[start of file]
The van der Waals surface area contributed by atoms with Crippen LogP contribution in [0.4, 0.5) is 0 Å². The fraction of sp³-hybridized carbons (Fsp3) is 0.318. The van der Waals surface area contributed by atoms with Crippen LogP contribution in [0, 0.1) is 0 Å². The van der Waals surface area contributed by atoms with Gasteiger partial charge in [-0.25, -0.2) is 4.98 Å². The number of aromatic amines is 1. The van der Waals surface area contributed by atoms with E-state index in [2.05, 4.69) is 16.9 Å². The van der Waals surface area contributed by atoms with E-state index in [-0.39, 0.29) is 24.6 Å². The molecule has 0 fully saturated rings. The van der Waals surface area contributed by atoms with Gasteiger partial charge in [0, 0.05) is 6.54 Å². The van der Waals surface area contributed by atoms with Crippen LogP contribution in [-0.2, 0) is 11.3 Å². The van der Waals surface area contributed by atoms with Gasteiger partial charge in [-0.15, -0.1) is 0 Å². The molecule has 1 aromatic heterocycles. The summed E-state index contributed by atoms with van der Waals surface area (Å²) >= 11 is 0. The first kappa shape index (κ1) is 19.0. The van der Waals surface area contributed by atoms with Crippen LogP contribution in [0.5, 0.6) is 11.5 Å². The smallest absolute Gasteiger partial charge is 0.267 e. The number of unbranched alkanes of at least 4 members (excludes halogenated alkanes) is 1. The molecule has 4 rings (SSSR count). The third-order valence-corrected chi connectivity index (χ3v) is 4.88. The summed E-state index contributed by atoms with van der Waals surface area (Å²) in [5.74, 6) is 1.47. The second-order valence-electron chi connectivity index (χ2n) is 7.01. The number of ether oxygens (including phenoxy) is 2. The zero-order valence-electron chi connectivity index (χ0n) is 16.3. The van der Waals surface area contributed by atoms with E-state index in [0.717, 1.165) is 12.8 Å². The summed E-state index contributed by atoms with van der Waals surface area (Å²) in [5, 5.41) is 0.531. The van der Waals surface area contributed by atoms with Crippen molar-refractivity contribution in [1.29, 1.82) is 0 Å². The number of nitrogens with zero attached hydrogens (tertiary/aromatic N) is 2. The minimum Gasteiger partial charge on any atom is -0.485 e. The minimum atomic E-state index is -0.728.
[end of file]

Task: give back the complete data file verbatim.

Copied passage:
The van der Waals surface area contributed by atoms with Crippen LogP contribution in [0.4, 0.5) is 0 Å². The fraction of sp³-hybridized carbons (Fsp3) is 0.318. The van der Waals surface area contributed by atoms with Crippen LogP contribution in [0, 0.1) is 0 Å². The van der Waals surface area contributed by atoms with Gasteiger partial charge in [-0.25, -0.2) is 4.98 Å². The number of aromatic amines is 1. The van der Waals surface area contributed by atoms with E-state index in [2.05, 4.69) is 16.9 Å². The van der Waals surface area contributed by atoms with E-state index in [-0.39, 0.29) is 24.6 Å². The molecule has 0 fully saturated rings. The van der Waals surface area contributed by atoms with Gasteiger partial charge in [0, 0.05) is 6.54 Å². The van der Waals surface area contributed by atoms with Crippen LogP contribution in [-0.2, 0) is 11.3 Å². The van der Waals surface area contributed by atoms with Gasteiger partial charge in [-0.15, -0.1) is 0 Å². The molecule has 1 aromatic heterocycles. The summed E-state index contributed by atoms with van der Waals surface area (Å²) >= 11 is 0. The first kappa shape index (κ1) is 19.0. The van der Waals surface area contributed by atoms with Crippen LogP contribution in [0.5, 0.6) is 11.5 Å². The smallest absolute Gasteiger partial charge is 0.267 e. The number of unbranched alkanes of at least 4 members (excludes halogenated alkanes) is 1. The molecule has 4 rings (SSSR count). The third-order valence-corrected chi connectivity index (χ3v) is 4.88. The summed E-state index contributed by atoms with van der Waals surface area (Å²) in [5.74, 6) is 1.47. The second-order valence-electron chi connectivity index (χ2n) is 7.01. The number of ether oxygens (including phenoxy) is 2. The zero-order valence-electron chi connectivity index (χ0n) is 16.3. The van der Waals surface area contributed by atoms with E-state index in [0.717, 1.165) is 12.8 Å². The summed E-state index contributed by atoms with van der Waals surface area (Å²) in [5, 5.41) is 0.531. The van der Waals surface area contributed by atoms with Crippen molar-refractivity contribution in [1.29, 1.82) is 0 Å². The number of nitrogens with zero attached hydrogens (tertiary/aromatic N) is 2. The minimum Gasteiger partial charge on any atom is -0.485 e. The minimum atomic E-state index is -0.728.